ON THE WEB
For more information or to apply for a minigrant, visit www.jlchatt.org.
The Junior League of Chattanooga will more than double the amount it gives in minigrants to area teachers this year.
In the past, the group has doled out about $20,000 annually in small grants to Hamilton County public school teachers. But a $25,000 donation from Chattem's Hamico Foundation will help the Junior League give away $50,000 this year, leaders say.
Minigrants are awarded in amounts up to $750 to teachers who apply online for classroom projects. Junior League President Jennifer Franklin said the group has funded a variety of school needs, including physical education equipment, software programs and science materials.
"There's really no limitation," she said. "Anything they can come up with that helps them teach students is fair game."
Dannis Weathersby, chairman of the minigrants program, said teachers' requests vary widely, but even the simplest ideas can receive funding.
"It doesn't have to be anything super crazy or unusual," she said.
Some past minigrant projects include a pancake breakfast for kindergartners, funding an anti-bullying speaker and implementing a pen pal program in one classroom.
The grants are designed to supplement cash-strapped school budgets, Weathersby said.
"It's more of enrichment projects that the teachers in theory would buy on their own. If they had $750 of their own money, this is what they would buy for their class," she said.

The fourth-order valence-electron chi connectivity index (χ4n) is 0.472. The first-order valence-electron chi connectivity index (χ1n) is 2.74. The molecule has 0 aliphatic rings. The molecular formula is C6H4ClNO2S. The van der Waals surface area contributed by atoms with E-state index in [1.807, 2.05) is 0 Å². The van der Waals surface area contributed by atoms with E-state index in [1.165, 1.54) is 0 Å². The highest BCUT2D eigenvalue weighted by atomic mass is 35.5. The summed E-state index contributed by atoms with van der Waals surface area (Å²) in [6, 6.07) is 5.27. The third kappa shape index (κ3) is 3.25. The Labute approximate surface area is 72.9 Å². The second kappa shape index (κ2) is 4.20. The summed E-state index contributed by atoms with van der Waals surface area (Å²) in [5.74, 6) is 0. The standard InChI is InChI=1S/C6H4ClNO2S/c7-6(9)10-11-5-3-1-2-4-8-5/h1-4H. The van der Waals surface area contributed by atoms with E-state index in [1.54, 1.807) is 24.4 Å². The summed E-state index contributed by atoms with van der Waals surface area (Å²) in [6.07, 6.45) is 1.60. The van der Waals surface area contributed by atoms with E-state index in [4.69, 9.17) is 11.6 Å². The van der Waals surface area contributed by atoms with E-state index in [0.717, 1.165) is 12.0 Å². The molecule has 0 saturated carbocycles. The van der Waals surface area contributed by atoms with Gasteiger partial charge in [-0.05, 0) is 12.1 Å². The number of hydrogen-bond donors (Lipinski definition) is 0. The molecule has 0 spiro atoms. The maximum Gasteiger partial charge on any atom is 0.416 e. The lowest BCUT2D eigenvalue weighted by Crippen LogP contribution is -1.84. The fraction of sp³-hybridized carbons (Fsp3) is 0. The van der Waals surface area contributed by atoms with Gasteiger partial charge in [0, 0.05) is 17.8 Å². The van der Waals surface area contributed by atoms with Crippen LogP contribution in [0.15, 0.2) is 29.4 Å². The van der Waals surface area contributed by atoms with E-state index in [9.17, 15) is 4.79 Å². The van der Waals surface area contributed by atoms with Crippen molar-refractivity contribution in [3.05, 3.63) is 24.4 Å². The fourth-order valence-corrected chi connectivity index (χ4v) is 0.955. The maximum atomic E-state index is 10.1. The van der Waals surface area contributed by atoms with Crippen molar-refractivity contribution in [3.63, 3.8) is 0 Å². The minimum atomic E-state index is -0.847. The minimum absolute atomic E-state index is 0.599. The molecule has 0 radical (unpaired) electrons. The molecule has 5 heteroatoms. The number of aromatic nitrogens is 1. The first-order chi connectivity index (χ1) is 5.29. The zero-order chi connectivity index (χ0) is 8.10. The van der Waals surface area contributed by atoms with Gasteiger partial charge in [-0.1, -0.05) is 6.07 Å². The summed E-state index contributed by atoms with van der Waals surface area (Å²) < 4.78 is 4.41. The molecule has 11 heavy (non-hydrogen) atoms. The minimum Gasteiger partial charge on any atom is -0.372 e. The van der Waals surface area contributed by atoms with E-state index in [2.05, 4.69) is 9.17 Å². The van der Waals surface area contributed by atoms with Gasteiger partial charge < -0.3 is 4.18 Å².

Last year, the group received 140 applications, but had funding for only 45 projects -- something Weathersby said the extra money from the Junior League should help with.
This year's grant applications are due by Oct. 15. Weathersby said a committee will review all applications by examining the project's impact, budget and need, among other criteria. Before reviewing, the teacher's name and school are removed from the application.
"It's anonymous," she said. "They just know the title of the project and its purpose."
Kevin rejoined the Times Free Press in August 2011 as the Southeast Tennessee K-12 education reporter. He worked as an intern in 2009, covering the communities of Signal Mountain, Red Bank, Collegedale and Lookout Mountain, Tenn. A native Kansan, Kevin graduated with bachelor's degrees in journalism and sociology from the University of Kansas. After graduating, he worked as an education reporter in Hutchinson, Kan., for a year before coming back to Chattanooga. Honors include a ...